The stock market finally shook its postelection slump.
Investors seized on hope that Washington will reach a deal on the federal budget and drove stocks Monday to their biggest gain in two months. A pair of strong corporate earnings reports also helped.
The Dow Jones industrial average closed up 207 points, or 1.65 percent. Since President Barack Obama and a divided Congress were returned to power Nov. 6, the Dow had fallen six of eight trading sessions and a total of 650 points.
The president and congressional leaders are in talks to avoid going over a "fiscal cliff" on Jan. 1, when tax increases and mandatory government spending cuts are set to take effect.
"I can tell you that the fiscal cliff is focusing the mind," Illinois Sen. Richard Durbin, a Democrat, said on CNN's "State of the Union." He said he had heard from Republicans "the beginning of a negotiation."
Comments like those comforted investors, who are grasping for signs that the negotiations might go somewhere.
"It is quite clear that both sides want to come to a compromise and that a reasonable compromise is available," David Kelly, chief global strategist for J.P. Morgan Funds, wrote in a note to clients.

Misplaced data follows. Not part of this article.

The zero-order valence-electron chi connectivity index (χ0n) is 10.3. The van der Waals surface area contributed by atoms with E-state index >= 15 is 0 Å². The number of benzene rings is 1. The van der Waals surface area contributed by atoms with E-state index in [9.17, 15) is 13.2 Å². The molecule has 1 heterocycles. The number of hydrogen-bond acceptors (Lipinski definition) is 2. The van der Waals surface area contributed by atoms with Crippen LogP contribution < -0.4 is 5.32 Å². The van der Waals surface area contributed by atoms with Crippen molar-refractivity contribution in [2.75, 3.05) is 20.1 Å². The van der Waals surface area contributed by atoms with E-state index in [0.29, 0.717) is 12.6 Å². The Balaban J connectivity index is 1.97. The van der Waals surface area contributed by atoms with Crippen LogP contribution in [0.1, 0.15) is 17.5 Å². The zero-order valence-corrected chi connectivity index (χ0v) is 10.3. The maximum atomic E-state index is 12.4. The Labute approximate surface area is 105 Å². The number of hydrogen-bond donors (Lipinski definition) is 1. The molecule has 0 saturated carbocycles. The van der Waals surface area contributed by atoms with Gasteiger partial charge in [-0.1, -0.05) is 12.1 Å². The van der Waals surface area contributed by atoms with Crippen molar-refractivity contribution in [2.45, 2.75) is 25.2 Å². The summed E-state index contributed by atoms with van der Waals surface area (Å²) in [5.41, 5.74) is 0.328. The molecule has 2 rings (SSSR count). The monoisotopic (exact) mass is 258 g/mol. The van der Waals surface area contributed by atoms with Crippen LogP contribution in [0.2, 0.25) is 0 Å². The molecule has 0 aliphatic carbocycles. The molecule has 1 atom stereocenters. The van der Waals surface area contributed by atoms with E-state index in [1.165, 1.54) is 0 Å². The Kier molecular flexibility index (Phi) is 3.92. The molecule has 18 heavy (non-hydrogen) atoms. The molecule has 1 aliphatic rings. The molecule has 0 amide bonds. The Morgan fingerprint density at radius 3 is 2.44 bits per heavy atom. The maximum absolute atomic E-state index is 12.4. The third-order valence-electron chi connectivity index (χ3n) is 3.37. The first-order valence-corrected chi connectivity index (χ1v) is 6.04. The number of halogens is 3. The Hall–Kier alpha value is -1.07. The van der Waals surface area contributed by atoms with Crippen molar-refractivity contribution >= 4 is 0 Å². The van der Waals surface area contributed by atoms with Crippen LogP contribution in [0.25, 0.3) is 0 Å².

Other financial analysts suggested the market's surge may not last. "I don't think anything has changed. It's just the talk from day to day," said Stephen Carl, principal and head equity trader at The Williams Capital Group, an investment bank.
This week's market will be tougher to decipher, Carl said, because volume is increasingly light leading up to the Thanksgiving holiday. Big price swings are more likely when there are fewer buyers and sellers in the market.
The Dow finished up 207.65 points at 12,795.96. The Standard & Poor's 500 index rose 1.99 percent, to 1,386.89. The Nasdaq composite average gained 2.21 percent, to 2,916.07.